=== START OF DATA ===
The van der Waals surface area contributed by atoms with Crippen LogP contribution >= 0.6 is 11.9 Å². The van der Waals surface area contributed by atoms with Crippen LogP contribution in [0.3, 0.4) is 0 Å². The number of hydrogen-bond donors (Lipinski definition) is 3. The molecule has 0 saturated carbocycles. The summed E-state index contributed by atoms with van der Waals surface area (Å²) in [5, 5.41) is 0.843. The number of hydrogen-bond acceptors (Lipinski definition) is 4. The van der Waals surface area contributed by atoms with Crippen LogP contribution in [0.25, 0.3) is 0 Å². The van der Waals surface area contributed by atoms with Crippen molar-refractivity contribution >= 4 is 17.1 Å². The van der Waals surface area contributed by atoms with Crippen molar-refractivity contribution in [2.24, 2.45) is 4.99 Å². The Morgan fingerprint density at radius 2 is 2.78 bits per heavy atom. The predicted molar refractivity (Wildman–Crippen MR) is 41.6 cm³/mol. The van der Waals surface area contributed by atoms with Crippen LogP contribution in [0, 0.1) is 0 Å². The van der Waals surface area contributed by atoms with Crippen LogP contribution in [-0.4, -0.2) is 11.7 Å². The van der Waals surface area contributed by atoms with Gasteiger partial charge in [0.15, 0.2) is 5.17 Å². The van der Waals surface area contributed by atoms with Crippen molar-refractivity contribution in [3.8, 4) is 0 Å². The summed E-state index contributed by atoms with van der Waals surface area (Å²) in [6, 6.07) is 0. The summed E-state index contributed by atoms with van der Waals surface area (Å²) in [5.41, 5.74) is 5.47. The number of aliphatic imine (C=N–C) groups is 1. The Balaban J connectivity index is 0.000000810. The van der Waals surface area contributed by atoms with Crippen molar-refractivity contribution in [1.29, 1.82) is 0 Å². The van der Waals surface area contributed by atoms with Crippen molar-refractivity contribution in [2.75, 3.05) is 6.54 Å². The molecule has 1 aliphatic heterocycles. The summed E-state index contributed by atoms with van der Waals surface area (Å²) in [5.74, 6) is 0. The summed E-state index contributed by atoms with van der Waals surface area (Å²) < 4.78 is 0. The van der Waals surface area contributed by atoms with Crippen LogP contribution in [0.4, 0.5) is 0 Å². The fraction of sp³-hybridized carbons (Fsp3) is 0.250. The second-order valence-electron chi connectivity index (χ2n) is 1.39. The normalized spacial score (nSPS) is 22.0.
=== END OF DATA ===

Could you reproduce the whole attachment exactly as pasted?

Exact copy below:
The van der Waals surface area contributed by atoms with Crippen LogP contribution >= 0.6 is 11.9 Å². The van der Waals surface area contributed by atoms with Crippen LogP contribution in [0.3, 0.4) is 0 Å². The number of hydrogen-bond donors (Lipinski definition) is 3. The molecule has 0 saturated carbocycles. The summed E-state index contributed by atoms with van der Waals surface area (Å²) in [5, 5.41) is 0.843. The number of hydrogen-bond acceptors (Lipinski definition) is 4. The van der Waals surface area contributed by atoms with Crippen LogP contribution in [0.25, 0.3) is 0 Å². The van der Waals surface area contributed by atoms with Crippen molar-refractivity contribution >= 4 is 17.1 Å². The van der Waals surface area contributed by atoms with Crippen molar-refractivity contribution in [2.24, 2.45) is 4.99 Å². The Morgan fingerprint density at radius 2 is 2.78 bits per heavy atom. The predicted molar refractivity (Wildman–Crippen MR) is 41.6 cm³/mol. The van der Waals surface area contributed by atoms with Crippen LogP contribution in [0, 0.1) is 0 Å². The van der Waals surface area contributed by atoms with Crippen LogP contribution in [-0.4, -0.2) is 11.7 Å². The van der Waals surface area contributed by atoms with Gasteiger partial charge in [0.15, 0.2) is 5.17 Å². The van der Waals surface area contributed by atoms with Crippen molar-refractivity contribution in [3.8, 4) is 0 Å². The summed E-state index contributed by atoms with van der Waals surface area (Å²) in [6, 6.07) is 0. The summed E-state index contributed by atoms with van der Waals surface area (Å²) in [5.41, 5.74) is 5.47. The number of aliphatic imine (C=N–C) groups is 1. The Balaban J connectivity index is 0.000000810. The van der Waals surface area contributed by atoms with Crippen molar-refractivity contribution in [1.29, 1.82) is 0 Å². The van der Waals surface area contributed by atoms with Crippen molar-refractivity contribution in [2.75, 3.05) is 6.54 Å². The molecule has 1 aliphatic heterocycles. The summed E-state index contributed by atoms with van der Waals surface area (Å²) in [5.74, 6) is 0. The summed E-state index contributed by atoms with van der Waals surface area (Å²) < 4.78 is 0. The van der Waals surface area contributed by atoms with Crippen LogP contribution in [0.4, 0.5) is 0 Å². The fraction of sp³-hybridized carbons (Fsp3) is 0.250. The second-order valence-electron chi connectivity index (χ2n) is 1.39. The normalized spacial score (nSPS) is 22.0.